The three main flukes affecting cattle, sheep and goats are liver fluke, conical fluke and the bilharzia fluke.

Liver fluke - Fasciola hepatica Fasciola Gigantica

The liver fluke affects cattle, sheep goats, pigs, horses, hares and man. Adults live in the bile ducts of the liver where they mate and lay eggs. The eggs are passed through the bile to the intestine where they are passed out in the dung. Flukes need standing water to survive. If water is available the larvae hatch and enter snails who are the intermediate hosts. A complex life cycle takes place in the snail, apparently including multiplication, so many worms 3rd stage larvae leave the snail and swim about in the water. They attach to water plants and form a protective cyst which is eaten by the animal or swallowed with the water. The larvae reach the small intestine, migrate through the abdominal cavity and penetrate the liver, eventually reaching the bile duct where they mature into adults. It can take only 4 – 6 weeks from the larva being ingested to an egg-producing adult in the bile duct. The adult feeds on the lining of the bile duct and sucks blood. This results in anaemia, weakness, pale mucous membranes of the mouth and eye and oedema beneath the jaw – a typical symptom of liver fluke infestation. The worm interferes with digestion and liver function and animals are in poor condition showing weight loss and loss of production.
Treatment and Control
•    Animals should always drink from safe, uncontaminated water sources eg boreholes, wells, covered tanks. If this is impossible, measures should be taken to control the snail with copper sulphate, but this is short-term and not very effective.
•    Animals should be dosed in November – after the start of the rains and again at the end of the rains.
•    Examination of the livers at slaughter will give an indication of the degree of infestation.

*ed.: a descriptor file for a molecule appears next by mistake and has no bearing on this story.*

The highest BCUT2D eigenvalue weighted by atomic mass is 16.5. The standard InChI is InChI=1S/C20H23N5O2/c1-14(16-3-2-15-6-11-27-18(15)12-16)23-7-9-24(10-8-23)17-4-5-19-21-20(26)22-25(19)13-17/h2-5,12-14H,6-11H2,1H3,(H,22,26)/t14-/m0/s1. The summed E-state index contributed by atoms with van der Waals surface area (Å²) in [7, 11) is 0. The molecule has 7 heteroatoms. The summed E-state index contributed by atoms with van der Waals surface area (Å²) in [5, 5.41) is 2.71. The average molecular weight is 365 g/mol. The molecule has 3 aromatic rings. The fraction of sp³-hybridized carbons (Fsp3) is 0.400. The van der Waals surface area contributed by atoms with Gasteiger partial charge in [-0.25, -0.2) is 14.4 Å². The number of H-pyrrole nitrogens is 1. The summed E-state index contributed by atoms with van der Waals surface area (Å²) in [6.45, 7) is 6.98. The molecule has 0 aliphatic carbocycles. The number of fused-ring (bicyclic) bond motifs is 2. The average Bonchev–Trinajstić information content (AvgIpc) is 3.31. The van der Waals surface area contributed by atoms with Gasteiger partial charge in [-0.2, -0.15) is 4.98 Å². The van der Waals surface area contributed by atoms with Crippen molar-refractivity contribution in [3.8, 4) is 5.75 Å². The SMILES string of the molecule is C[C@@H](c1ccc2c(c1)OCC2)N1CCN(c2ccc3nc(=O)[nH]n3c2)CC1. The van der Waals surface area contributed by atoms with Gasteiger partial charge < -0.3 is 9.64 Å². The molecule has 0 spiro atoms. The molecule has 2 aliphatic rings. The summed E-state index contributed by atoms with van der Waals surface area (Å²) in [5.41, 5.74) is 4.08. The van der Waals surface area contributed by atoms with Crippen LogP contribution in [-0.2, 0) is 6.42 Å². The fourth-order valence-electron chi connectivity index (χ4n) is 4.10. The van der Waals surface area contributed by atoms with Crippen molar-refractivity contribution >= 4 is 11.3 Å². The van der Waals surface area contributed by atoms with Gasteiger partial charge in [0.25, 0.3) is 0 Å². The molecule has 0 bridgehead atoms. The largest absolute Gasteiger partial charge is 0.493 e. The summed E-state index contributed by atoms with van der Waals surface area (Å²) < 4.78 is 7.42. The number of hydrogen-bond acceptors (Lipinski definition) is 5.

NILZAN BOLUS is effective against liver fluke in cattle, and unlike most flukicides it has no withdrawal period, so it the treatment of choice for dairy cattle.
VALBAZEN SHEEP is effective against liver fluke in sheep.
RANOX is used in sheep, cattle and goats for the treatment of liver fluke.

Conical Fluke - Paramphistomum cervi

Conical fluke affects cattle, sheep and goats. It is a small red pear-shaped parasite which lives in the rumen of the animal. It attaches by a sucker and feeds from the stomach contents of the animal. The life cycle is similar to the liver fluke, requiring water and a water snail for the intermediate stages. The larvae are swallowed in encysted form. When the cyst reaches the small intestine the larvae is stimulated to leave the cyst by the presense of digestive juices and bile. They grow in the small intestine for 5 – 8 weeks, then crawl forward to the rumen and grow to adult stage. They mate and lay and the eggs are passed out in the dung. The adults in the rumen cause little or no damage; however the young stages in the intestine may be very harmful and can even cause death if present in large enough numbers. The irritation of the intestine causes diarrhea and the animals are mal-nourished as the flukes are taking essential nutrients from the stomach contents.
Treatment and Control as for liver fluke

BilharziaSchistosoma mattheei

Although not common, bilharzia can cause losses in cattle and goats and is particularly virulent in sheep.
It lives in the blood vessels close to the intestine. Eggs are laid in the small veins of the intestine, pushed through the vessel walls by muscle movements and passed out of the animal. Some of the eggs remain in the blood stream and are carried to the liver.
The eggs require water to hatch and their life-cycle is similar to liver fluke. The small worms are swallowed, or penetrate the skin of the legs of animals or man and reach the veins where they grow into adults. They are blood-suckers and will cause anaemia when numerous. This can become severe, with enteritis and pneumonia. Sheep particularly may die. On post mortem, the lungs, liver and other organs may appear dark grey. The liver is damaged – it appears small, hard and misshapen with an uneven surface.
Bilharzia can be treated with Praziquantel, which is very expensive and animals may take a long time to recover condition.
Control and Prevention
As with the other flukes, keeping animals from wet vleis, using protected water sources.
Bilharzia is particularly dangerous because of its effect on man.